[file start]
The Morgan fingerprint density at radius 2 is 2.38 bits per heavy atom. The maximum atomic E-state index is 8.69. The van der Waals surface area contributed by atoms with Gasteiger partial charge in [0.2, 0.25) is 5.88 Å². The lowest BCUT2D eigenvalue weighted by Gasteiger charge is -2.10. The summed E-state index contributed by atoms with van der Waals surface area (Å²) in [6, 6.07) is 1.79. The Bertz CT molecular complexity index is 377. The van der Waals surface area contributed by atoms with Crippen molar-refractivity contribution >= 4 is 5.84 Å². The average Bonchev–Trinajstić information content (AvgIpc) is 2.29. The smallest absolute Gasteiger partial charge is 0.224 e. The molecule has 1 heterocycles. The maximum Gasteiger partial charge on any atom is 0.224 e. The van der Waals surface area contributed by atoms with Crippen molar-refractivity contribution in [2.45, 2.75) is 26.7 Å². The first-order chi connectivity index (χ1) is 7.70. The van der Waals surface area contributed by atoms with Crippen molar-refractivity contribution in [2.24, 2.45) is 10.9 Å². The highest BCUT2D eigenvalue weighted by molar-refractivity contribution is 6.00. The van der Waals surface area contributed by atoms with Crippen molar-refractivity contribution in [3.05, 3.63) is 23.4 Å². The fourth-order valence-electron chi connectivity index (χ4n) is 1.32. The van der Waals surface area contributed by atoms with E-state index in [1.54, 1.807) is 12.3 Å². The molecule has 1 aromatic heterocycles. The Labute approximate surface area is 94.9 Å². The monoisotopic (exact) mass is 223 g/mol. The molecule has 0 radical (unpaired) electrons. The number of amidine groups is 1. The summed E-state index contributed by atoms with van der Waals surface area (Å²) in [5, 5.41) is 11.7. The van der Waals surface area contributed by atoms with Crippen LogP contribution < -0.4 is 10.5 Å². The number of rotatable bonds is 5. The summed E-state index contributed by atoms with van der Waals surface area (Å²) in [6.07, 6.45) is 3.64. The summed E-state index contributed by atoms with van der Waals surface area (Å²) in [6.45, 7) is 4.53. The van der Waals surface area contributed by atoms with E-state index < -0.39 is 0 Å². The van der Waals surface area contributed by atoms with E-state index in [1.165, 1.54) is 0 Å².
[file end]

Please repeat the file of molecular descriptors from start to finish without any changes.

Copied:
The Morgan fingerprint density at radius 2 is 2.38 bits per heavy atom. The maximum atomic E-state index is 8.69. The van der Waals surface area contributed by atoms with Gasteiger partial charge in [0.2, 0.25) is 5.88 Å². The lowest BCUT2D eigenvalue weighted by Gasteiger charge is -2.10. The summed E-state index contributed by atoms with van der Waals surface area (Å²) in [6, 6.07) is 1.79. The Bertz CT molecular complexity index is 377. The van der Waals surface area contributed by atoms with Crippen molar-refractivity contribution >= 4 is 5.84 Å². The average Bonchev–Trinajstić information content (AvgIpc) is 2.29. The smallest absolute Gasteiger partial charge is 0.224 e. The molecule has 1 heterocycles. The maximum Gasteiger partial charge on any atom is 0.224 e. The van der Waals surface area contributed by atoms with Crippen molar-refractivity contribution in [2.45, 2.75) is 26.7 Å². The first-order chi connectivity index (χ1) is 7.70. The van der Waals surface area contributed by atoms with Crippen molar-refractivity contribution in [2.24, 2.45) is 10.9 Å². The highest BCUT2D eigenvalue weighted by molar-refractivity contribution is 6.00. The van der Waals surface area contributed by atoms with Crippen molar-refractivity contribution in [3.05, 3.63) is 23.4 Å². The fourth-order valence-electron chi connectivity index (χ4n) is 1.32. The van der Waals surface area contributed by atoms with E-state index in [1.54, 1.807) is 12.3 Å². The molecule has 1 aromatic heterocycles. The Labute approximate surface area is 94.9 Å². The monoisotopic (exact) mass is 223 g/mol. The molecule has 0 radical (unpaired) electrons. The number of amidine groups is 1. The summed E-state index contributed by atoms with van der Waals surface area (Å²) in [5, 5.41) is 11.7. The van der Waals surface area contributed by atoms with Crippen LogP contribution < -0.4 is 10.5 Å². The number of rotatable bonds is 5. The summed E-state index contributed by atoms with van der Waals surface area (Å²) in [6.07, 6.45) is 3.64. The summed E-state index contributed by atoms with van der Waals surface area (Å²) in [6.45, 7) is 4.53. The van der Waals surface area contributed by atoms with E-state index < -0.39 is 0 Å². The van der Waals surface area contributed by atoms with E-state index in [1.165, 1.54) is 0 Å².